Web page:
In that same year the mansion at Stantonbury was damaged by fire, the extent of which is not known. The Duchess of Marlborough died the following year and bequeathed this manor, along with many other huge estates, to her grandson John Spencer. He became the first Earl Spencer and founded the family which continues to hold its principal seat in Althorp, Northamptonshire.
Earl Spencer never had any occasion to live at Stantonbury but the house may have been used as a residence for stewards of the estate. Certainly this must be the case for Thomas Harrison who built Wolverton House in the 1780s. Harrison's older children were baptised at Stantonbury church in the late 1750 and 1760s, so they were evidently living in the parish and given the almost complete absence of houses for a middle class family of that status one can only assume that they were living in the Wittewronge mansion. Thomas Harrison was the land agent for Earl Spencer and he performed a similar role for the Earl of Uxbridge. In 1773 he took on this same task for the Radcliffe Trust and later established his "seat" at Wolverton. Thomas Harrison, as I have described elsewhere. was an 18th century entrepreneurial spirit who appears to have made a lot of money.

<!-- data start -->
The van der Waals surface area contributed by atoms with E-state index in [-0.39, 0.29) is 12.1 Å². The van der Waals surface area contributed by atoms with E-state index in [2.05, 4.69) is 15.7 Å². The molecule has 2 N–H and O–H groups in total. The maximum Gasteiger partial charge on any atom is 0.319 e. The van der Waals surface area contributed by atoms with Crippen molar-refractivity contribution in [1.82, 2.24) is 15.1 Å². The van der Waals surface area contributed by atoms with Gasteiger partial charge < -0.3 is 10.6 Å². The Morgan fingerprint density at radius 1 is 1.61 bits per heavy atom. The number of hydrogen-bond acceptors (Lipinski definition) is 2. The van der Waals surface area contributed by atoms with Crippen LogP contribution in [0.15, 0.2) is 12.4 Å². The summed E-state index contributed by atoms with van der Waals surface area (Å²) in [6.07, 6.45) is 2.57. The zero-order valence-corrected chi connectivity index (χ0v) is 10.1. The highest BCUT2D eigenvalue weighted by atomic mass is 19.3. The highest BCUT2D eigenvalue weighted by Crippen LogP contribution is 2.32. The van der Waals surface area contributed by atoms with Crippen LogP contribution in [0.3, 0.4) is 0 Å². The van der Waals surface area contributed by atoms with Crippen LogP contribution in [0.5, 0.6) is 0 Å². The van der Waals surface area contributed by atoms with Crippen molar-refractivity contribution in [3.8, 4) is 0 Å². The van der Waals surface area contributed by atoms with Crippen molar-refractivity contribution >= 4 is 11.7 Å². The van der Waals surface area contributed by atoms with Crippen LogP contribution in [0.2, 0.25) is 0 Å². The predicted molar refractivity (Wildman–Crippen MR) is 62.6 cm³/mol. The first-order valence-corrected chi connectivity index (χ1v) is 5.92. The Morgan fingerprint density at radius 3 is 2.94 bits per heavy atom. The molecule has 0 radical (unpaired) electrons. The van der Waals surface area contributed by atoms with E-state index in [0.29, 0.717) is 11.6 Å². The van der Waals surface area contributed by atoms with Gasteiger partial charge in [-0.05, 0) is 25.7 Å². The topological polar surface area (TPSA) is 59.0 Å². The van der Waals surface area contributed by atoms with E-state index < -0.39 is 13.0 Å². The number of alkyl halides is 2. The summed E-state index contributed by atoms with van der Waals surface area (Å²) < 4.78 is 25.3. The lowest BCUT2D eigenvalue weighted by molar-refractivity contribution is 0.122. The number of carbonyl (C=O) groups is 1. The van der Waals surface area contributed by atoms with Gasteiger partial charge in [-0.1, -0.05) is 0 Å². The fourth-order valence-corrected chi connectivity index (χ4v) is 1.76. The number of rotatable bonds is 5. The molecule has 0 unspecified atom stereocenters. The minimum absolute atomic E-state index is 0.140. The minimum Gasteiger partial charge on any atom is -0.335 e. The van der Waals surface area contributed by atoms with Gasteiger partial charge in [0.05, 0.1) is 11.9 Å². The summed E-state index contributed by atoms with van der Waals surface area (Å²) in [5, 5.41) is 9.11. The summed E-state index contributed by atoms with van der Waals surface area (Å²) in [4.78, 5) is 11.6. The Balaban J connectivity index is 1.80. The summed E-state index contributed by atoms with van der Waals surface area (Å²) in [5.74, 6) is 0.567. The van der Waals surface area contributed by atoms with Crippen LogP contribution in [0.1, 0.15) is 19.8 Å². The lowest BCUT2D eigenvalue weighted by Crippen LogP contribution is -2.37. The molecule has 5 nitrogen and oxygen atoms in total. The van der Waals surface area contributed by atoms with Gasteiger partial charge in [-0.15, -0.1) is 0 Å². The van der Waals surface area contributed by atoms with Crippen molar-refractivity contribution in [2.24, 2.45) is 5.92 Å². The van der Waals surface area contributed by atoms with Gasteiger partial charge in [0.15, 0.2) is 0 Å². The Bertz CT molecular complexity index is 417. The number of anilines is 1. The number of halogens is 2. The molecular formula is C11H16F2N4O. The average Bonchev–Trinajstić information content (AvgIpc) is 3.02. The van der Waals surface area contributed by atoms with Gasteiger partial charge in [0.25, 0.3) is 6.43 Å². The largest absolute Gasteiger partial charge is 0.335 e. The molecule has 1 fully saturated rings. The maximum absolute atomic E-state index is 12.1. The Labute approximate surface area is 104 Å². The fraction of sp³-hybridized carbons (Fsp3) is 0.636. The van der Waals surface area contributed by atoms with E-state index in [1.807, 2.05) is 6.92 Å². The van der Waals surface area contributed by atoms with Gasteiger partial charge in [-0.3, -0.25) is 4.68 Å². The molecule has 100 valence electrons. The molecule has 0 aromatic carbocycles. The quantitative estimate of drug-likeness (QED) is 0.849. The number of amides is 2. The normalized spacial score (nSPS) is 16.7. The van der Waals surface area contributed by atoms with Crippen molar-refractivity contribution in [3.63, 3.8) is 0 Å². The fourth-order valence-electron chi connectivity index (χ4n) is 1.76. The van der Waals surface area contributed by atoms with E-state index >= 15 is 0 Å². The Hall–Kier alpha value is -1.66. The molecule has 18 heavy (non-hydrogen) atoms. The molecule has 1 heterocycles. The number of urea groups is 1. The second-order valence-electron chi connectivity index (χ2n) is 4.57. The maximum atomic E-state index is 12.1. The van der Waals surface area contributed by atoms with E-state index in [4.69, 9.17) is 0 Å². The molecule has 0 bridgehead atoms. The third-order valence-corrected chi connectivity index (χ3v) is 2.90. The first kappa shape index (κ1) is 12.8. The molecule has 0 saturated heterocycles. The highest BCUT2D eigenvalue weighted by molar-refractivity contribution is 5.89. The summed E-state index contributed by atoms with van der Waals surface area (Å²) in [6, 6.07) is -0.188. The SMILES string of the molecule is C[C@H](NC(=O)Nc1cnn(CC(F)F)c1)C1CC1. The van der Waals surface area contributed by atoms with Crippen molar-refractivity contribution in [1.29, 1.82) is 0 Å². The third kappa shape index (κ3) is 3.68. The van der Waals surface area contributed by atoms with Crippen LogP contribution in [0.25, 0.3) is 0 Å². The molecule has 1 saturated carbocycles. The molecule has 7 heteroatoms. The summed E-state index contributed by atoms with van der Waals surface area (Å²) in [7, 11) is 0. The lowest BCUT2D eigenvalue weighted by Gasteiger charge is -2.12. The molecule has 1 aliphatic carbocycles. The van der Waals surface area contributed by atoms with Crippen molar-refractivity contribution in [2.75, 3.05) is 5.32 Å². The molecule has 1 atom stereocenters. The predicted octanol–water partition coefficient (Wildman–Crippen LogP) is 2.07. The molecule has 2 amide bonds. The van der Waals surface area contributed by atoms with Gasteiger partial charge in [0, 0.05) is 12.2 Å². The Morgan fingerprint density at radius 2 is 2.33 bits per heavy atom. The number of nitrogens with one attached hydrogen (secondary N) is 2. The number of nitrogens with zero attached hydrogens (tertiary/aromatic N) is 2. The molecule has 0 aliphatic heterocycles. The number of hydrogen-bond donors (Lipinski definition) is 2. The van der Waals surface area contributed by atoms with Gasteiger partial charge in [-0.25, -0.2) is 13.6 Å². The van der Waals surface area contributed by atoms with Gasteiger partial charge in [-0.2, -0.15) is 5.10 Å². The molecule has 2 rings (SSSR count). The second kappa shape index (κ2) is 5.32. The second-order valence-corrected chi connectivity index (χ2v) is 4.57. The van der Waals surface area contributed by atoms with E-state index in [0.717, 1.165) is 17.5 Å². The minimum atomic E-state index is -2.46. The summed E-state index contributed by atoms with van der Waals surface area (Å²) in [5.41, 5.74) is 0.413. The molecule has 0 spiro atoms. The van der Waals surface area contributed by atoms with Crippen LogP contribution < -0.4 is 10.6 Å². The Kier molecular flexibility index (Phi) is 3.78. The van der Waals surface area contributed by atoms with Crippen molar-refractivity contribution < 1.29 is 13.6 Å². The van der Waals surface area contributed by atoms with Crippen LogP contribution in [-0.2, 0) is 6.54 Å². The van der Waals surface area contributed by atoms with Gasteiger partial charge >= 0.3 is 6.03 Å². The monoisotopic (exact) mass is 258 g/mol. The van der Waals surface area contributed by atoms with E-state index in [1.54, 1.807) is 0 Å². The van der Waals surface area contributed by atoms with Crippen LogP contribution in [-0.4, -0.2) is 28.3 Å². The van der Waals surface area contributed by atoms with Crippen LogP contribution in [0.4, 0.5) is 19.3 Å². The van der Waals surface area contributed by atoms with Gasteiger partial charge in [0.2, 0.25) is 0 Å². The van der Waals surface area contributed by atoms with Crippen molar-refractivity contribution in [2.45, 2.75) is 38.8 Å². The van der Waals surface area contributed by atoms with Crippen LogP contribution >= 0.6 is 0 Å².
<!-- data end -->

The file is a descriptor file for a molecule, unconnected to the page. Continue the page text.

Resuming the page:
I would speculate that in the 1770s the 100 year old house was in a state of disrepair. The fire of 1743 must have left residual damage and probably the cost of maintenance was no longer worth it. It is quite possible that the Harrisons were the last residents and a decade later, in 1791, the only practical course for Earl Spencer was to demolish the building.